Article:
Her Pa had fought Germany in the Second World War. His weekly disability checks were their only income. Her Pa eventually left her too at a very young age and Kya was all by herself. She lived in the marsh all by herself. She went to school once but she was teased and never went back.
Steve and Benji saw a body laying in the mud. A man was laying flat on his back. Benji noticed it was Chase Andrews. They ride their bikes fast to the Sheriff's office. They let the sheriff know that they saw Chase Andrews flat out in the swamp under the fire tower. They let him know that he looked dead. The sheriff and the Dr. noticed that there wasn't any footprints near the body. None going toward the stairs or away from the stairs, none around the body and Chase Andrews footprints weren t there either. No footprints were found anywhere. This then turns into a murder mystery.
I just loved the setting of this book, in the marsh. I loved the atmosphere and just felt that I was there. The descriptions of the environment, the scenery and nature was just beautiful. I am a bird watcher and loved her descriptions of the birds feathers.
I also loved the mystery and suspense also.
I really loved her writing style. Her writing was so beautuful. I just wanted to savor it.
This was an easy five star rating for me.
It just Wowed me.
I loved the characters. I loved Kya the best. and felt so bad for her having to live the way that she did at a very young age. she was so intelligent. I loved Tate too, who taught Kya how to read and other subjects. I loved the poetry.
I loved Jumpin and Mabel who were heroes.
I could go on and on about this book but I could never give it the justice it deserves.
This was a Traveling Friends read and I thought it was a fantastic discussion. I loved reading this with them.
I want to thank Edelweiss, G.P. Putnam's Sons, and Delia Owens for the copy of this book in exchange for a honest review.
Stunning, enchanting & emotive!
So before I start off with my review there is something that I must confess to. While reading this novel there was always this niggling annoyance in the forefront of my mind telling me that I wasn’t connecting with the third person narrative here. I am not exactly sure what it was for me but that really bothered me that I wasn’t able to give this story my whole heart. Regardless of not connecting with the third person narrative I thought this story and the words written were absolutely beautiful though. And in the end after long discussions with my dear friend, Kris she helped me work out my feelings towards this book and come to a few realizations that were pivotal. I am so happy to say that I was able to get that warm fuzzy feeling that I was so desperately seeking from this book.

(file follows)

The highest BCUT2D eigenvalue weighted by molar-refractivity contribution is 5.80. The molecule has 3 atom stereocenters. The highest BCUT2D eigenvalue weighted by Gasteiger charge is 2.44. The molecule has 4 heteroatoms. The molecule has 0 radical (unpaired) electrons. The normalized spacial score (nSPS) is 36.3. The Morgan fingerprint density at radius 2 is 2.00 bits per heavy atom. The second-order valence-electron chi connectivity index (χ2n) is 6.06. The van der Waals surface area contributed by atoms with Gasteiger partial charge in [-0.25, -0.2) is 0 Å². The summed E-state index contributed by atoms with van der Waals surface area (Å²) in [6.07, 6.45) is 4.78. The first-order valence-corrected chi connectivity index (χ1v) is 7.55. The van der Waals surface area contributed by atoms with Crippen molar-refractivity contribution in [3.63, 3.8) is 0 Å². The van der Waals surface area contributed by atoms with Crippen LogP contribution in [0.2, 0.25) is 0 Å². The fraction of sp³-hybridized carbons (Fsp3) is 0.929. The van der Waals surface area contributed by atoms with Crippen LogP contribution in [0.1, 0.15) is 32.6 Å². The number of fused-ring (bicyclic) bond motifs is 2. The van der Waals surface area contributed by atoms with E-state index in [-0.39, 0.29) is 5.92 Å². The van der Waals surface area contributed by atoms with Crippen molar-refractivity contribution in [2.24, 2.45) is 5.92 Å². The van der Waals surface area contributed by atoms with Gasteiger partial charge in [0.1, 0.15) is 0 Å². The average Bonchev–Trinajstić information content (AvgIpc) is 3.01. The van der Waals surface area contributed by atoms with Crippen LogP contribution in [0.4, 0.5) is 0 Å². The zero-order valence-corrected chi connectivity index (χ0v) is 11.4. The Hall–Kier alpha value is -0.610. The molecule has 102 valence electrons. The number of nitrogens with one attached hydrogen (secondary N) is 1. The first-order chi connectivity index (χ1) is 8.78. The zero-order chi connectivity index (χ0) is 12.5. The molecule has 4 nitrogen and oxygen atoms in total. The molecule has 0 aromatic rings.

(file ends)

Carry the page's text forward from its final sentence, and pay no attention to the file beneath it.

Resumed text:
WHERE THE CRAWDADS SING by DELIA OWENS was an engrossing, moving, heartbreaking and charming coming of age, love story and murder mystery novel all wrapped up into one incredible and delightful story. I was immediately drawn into this quiet and powerful story that revolves around the survival and resilience of an unforgettable young girl named Kya, abandoned at the age of 10 and growing up alone in the marsh. Kya’s story consumed my thoughts and my heart totally while I was reading this novel. She had me laughing, smiling, crying, worried and rooting for her every step of the way.
DELIA OWENS delivers an intriguing, atmospheric, suspenseful and beautifully written read here that is so vividly descriptive and absolutely mesmerizing. The descriptions of the marsh and everything that it entails pertains so meaningfully to this story. Unlike Kya, I just wish that it didn’t take me as long to come to that realization of how meaningful the marsh was to her whole being and story.
*Traveling Friends Read* This was an awesome group read with an absolutely wonderful discussion and with the help from Brenda and our Traveling Friends I was able to fully enjoy this novel! Thank you friends!
Cover: Eye-catching, beautiful, and an extremely fitting representation to storyline.
Title: Fits the story so well and love how it plays so meaningfully into the story. I also really enjoyed the few lines in the book that referred to the title.
Writing/Prose: Well-written, lovely, eloquent, and engaging.
Plot: Entertaining, thought-provoking, captivating, steady-paced, held my attention and extremely enjoyable. Even though I had some reservations with the third person narrative it did not take away my enjoyment for the story.
Ending: Bittersweet, powerful, rewarding, and very satisfying.